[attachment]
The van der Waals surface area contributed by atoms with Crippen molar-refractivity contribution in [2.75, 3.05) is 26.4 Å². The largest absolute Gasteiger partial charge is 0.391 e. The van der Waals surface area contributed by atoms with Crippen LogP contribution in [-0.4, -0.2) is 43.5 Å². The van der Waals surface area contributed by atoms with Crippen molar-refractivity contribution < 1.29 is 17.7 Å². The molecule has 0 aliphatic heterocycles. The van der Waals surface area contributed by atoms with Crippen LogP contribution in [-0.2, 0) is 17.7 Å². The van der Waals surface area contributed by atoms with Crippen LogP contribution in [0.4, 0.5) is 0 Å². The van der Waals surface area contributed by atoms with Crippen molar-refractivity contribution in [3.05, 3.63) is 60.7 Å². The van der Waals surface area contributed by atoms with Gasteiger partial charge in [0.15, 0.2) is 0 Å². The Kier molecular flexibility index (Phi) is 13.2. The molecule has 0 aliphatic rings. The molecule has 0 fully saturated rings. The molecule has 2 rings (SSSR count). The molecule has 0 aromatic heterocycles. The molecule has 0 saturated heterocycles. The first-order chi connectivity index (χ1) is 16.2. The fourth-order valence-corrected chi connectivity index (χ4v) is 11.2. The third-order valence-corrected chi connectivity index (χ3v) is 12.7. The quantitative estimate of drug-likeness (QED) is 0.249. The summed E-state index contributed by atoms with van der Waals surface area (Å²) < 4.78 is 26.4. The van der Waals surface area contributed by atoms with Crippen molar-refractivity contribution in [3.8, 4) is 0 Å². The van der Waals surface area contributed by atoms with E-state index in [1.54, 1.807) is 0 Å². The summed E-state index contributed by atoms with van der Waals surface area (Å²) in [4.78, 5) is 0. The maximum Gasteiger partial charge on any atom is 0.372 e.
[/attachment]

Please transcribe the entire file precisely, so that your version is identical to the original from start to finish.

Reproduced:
The van der Waals surface area contributed by atoms with Crippen molar-refractivity contribution in [2.75, 3.05) is 26.4 Å². The largest absolute Gasteiger partial charge is 0.391 e. The van der Waals surface area contributed by atoms with Crippen LogP contribution in [-0.4, -0.2) is 43.5 Å². The van der Waals surface area contributed by atoms with Crippen molar-refractivity contribution < 1.29 is 17.7 Å². The molecule has 0 aliphatic heterocycles. The van der Waals surface area contributed by atoms with Crippen LogP contribution in [-0.2, 0) is 17.7 Å². The van der Waals surface area contributed by atoms with Crippen LogP contribution in [0.4, 0.5) is 0 Å². The van der Waals surface area contributed by atoms with Crippen molar-refractivity contribution in [3.05, 3.63) is 60.7 Å². The van der Waals surface area contributed by atoms with Gasteiger partial charge in [0.15, 0.2) is 0 Å². The Kier molecular flexibility index (Phi) is 13.2. The molecule has 0 aliphatic rings. The molecule has 0 fully saturated rings. The molecule has 2 rings (SSSR count). The molecule has 0 aromatic heterocycles. The molecule has 0 saturated heterocycles. The first-order chi connectivity index (χ1) is 16.2. The fourth-order valence-corrected chi connectivity index (χ4v) is 11.2. The third-order valence-corrected chi connectivity index (χ3v) is 12.7. The quantitative estimate of drug-likeness (QED) is 0.249. The summed E-state index contributed by atoms with van der Waals surface area (Å²) < 4.78 is 26.4. The van der Waals surface area contributed by atoms with Crippen molar-refractivity contribution in [3.8, 4) is 0 Å². The van der Waals surface area contributed by atoms with E-state index in [1.54, 1.807) is 0 Å². The summed E-state index contributed by atoms with van der Waals surface area (Å²) in [4.78, 5) is 0. The maximum Gasteiger partial charge on any atom is 0.372 e.